Sunday, October 2, 2022

Lava from Canary Islands eruption finally reaches sea

by Daniel Roca and Joseph Wilson | The Associated Press

LOS LLANOS DE ARIDANE, Canary Islands – A bright red river of lava from a volcano on the island of La Palma, Spain, finally spilled onto a cliff and into the Atlantic Ocean, releasing huge plumes of steam and possibly toxic gases, prompting local residents to evacuate was forced outside. Areas to stay indoors on Wednesday.

The immediate area was evacuated for several days as officials waited for the lava that began to form on September 19 and traveled 4 miles to the edge of the island. On its way down from the Cumbre Vieja volcanic ridge, lava flows have engulfed at least 656 buildings, mostly homes and farm buildings, in their unstoppable march into the sea.

The meeting of molten rock and sea water finally took place at 11 pm on Tuesday. By daylight, a wide area of ​​nascent land can be seen that forms under a plume of steam rising up in the area.

Although preliminary air quality readings showed no danger in the area, experts warned that lava in the ocean was likely to cause small eruptions and release toxic gases that can damage the lungs. Authorities established a 2.1-mile security perimeter and asked residents of the wider area to stay indoors with windows closed to avoid breathing in any gas.

No deaths or serious injuries have been reported from the island’s first eruption in 50 years, thanks to the quick evacuation of more than 6,000 people after the quake broke open ground weeks later.

As the terrain was leveled as it approached the coast, the lava flow slowed, causing it to widen and cause more damage to villages and farms. The local economy is largely based on agriculture, above all the cultivation of the Canary banana.

Just before pouring a rock into the sea at a local point known as Los Guerres, lava rolled onto a coastal highway, cutting the last road in the area connecting the island to several villages.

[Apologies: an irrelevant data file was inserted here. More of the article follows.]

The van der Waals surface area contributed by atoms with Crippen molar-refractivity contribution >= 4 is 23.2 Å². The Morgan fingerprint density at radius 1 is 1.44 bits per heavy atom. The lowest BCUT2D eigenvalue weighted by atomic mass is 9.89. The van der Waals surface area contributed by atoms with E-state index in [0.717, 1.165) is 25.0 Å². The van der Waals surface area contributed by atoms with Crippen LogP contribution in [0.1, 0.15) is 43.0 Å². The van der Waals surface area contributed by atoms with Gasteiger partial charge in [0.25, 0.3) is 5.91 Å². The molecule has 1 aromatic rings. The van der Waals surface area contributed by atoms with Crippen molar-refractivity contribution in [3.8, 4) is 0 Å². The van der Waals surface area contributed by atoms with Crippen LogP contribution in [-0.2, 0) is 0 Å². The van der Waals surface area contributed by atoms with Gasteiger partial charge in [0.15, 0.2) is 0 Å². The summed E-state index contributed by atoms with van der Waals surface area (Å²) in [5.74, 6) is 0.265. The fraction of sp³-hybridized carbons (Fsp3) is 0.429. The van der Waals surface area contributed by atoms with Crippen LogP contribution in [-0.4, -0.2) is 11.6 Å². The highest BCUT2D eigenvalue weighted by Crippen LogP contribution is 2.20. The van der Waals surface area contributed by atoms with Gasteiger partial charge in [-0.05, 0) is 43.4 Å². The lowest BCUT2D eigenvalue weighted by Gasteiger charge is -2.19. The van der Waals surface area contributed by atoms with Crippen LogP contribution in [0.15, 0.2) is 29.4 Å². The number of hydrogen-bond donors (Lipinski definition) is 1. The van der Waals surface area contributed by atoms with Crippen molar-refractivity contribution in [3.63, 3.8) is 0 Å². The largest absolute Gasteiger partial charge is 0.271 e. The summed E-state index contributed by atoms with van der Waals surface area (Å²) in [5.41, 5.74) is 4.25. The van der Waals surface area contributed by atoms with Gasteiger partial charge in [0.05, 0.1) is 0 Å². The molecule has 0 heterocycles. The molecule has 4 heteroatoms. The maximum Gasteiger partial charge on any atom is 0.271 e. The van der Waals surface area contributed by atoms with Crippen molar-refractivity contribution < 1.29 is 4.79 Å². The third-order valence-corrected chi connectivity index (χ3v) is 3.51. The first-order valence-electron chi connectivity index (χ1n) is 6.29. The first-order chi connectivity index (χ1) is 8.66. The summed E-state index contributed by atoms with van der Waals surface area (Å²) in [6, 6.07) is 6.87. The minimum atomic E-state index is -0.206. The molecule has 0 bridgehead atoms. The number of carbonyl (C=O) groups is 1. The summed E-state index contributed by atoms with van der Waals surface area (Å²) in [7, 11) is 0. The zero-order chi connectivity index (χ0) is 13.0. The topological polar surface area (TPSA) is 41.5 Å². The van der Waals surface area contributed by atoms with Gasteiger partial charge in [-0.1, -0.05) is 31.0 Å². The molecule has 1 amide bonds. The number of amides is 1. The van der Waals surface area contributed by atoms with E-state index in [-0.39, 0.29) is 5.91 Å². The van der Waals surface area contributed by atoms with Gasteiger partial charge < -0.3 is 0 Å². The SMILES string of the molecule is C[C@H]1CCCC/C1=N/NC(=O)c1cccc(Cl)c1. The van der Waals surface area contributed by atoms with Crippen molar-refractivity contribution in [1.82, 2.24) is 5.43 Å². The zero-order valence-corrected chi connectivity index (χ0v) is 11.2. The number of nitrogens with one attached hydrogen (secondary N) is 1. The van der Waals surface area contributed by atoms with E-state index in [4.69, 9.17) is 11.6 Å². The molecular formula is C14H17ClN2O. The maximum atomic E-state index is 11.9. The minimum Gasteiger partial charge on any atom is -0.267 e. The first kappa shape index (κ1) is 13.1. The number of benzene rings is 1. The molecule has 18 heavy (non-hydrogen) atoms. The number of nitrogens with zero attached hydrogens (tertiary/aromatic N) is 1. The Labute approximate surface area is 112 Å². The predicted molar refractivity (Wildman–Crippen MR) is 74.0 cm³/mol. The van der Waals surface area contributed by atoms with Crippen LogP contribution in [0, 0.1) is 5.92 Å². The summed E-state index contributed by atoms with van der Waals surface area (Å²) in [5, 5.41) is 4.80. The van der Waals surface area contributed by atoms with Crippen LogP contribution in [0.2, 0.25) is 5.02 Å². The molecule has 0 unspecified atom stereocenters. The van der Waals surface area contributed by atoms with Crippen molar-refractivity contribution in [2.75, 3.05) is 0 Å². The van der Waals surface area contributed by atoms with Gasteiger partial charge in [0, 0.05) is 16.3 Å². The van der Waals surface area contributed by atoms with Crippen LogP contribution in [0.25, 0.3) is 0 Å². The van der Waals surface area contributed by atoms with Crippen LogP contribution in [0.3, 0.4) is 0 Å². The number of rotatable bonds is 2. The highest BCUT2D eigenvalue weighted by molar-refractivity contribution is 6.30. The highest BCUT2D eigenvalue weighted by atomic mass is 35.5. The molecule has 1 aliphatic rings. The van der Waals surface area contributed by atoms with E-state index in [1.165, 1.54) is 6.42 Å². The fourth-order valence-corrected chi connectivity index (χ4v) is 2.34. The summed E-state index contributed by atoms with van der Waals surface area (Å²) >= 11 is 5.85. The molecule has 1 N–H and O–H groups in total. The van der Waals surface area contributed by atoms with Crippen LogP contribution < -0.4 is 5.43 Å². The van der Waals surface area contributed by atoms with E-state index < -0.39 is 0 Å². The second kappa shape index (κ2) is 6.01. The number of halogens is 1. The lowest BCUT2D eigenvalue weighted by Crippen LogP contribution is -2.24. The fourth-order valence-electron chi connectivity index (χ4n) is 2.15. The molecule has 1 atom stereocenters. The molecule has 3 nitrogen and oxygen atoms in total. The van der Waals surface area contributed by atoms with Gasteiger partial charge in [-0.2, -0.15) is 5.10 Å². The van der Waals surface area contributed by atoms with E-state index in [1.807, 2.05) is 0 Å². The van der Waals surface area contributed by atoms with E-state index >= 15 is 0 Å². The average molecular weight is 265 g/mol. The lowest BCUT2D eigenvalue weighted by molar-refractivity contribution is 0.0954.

“We hope that the channel that is open to the ocean prevents lava flows, which at one point reached 2,000 feet, as it caused tremendous damage,” said Canary Islands regional president Angel Victor Torres. Sarkar, told Cope Radio.

Torres said his government is working to provide homes to those who have lost their homes. The officials plan to buy over 100 houses that are currently lying vacant. Torres cited Todok, a village where 1,400 people lived, which was wiped out.

La Palma, home to about 85,000 people, is part of the volcanic Canary Islands, an archipelago off northwest Africa. The island is about 22 miles long and 12 miles wide at its widest point.

Cleaning crews shed ash in the island’s capital, Santa Cruz, while weeks of minor earthquakes were registered by geologists beneath the volcano.

Favorable weather conditions allowed the first flight in five days to land at the airport on La Palma, an important tourist destination with its neighboring Canary Islands, despite a huge ash cloud, Spain’s National Geographic Institute said. that reached an altitude of 4.3 miles.

Laura Garces, director of Spain’s air navigation authority ENAIRE, said she did not see any major problems for other airports on the archipelago because of the reefs.

While red tongues of lava rolled off the coast, the volcano’s two open vents continued to eject more magma from below.

Experts say it is impossible to determine very quickly how long the eruption will last. Previous eruptions in the archipelago have lasted for weeks, even months.

Nation World News Desk
Nation World News Desk
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